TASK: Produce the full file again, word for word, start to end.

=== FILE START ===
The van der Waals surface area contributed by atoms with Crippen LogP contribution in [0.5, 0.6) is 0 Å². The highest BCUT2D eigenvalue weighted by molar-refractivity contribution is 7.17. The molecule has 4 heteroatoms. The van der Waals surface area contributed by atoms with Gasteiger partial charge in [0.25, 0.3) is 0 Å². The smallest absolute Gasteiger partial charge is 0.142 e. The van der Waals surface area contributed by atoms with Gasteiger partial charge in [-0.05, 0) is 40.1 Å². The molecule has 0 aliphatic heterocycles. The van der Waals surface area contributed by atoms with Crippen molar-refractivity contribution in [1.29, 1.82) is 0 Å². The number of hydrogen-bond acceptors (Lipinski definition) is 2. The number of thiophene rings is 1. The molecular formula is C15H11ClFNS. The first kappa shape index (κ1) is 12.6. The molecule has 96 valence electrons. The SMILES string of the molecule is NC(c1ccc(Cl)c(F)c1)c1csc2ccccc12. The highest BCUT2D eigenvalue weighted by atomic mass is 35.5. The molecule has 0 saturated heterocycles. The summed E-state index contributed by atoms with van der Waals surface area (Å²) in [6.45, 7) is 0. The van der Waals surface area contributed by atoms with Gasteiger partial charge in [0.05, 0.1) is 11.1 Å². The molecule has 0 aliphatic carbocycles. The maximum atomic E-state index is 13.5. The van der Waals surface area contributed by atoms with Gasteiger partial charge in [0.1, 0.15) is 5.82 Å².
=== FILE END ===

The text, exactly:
The van der Waals surface area contributed by atoms with Crippen LogP contribution in [0.5, 0.6) is 0 Å². The highest BCUT2D eigenvalue weighted by molar-refractivity contribution is 7.17. The molecule has 4 heteroatoms. The van der Waals surface area contributed by atoms with Gasteiger partial charge in [0.25, 0.3) is 0 Å². The smallest absolute Gasteiger partial charge is 0.142 e. The van der Waals surface area contributed by atoms with Gasteiger partial charge in [-0.05, 0) is 40.1 Å². The molecule has 0 aliphatic heterocycles. The van der Waals surface area contributed by atoms with Crippen molar-refractivity contribution in [1.29, 1.82) is 0 Å². The number of hydrogen-bond acceptors (Lipinski definition) is 2. The number of thiophene rings is 1. The molecular formula is C15H11ClFNS. The first kappa shape index (κ1) is 12.6. The molecule has 96 valence electrons. The SMILES string of the molecule is NC(c1ccc(Cl)c(F)c1)c1csc2ccccc12. The highest BCUT2D eigenvalue weighted by atomic mass is 35.5. The molecule has 0 saturated heterocycles. The summed E-state index contributed by atoms with van der Waals surface area (Å²) in [6.45, 7) is 0. The van der Waals surface area contributed by atoms with Gasteiger partial charge in [0.05, 0.1) is 11.1 Å². The molecule has 0 aliphatic carbocycles. The maximum atomic E-state index is 13.5. The van der Waals surface area contributed by atoms with Gasteiger partial charge in [0.1, 0.15) is 5.82 Å².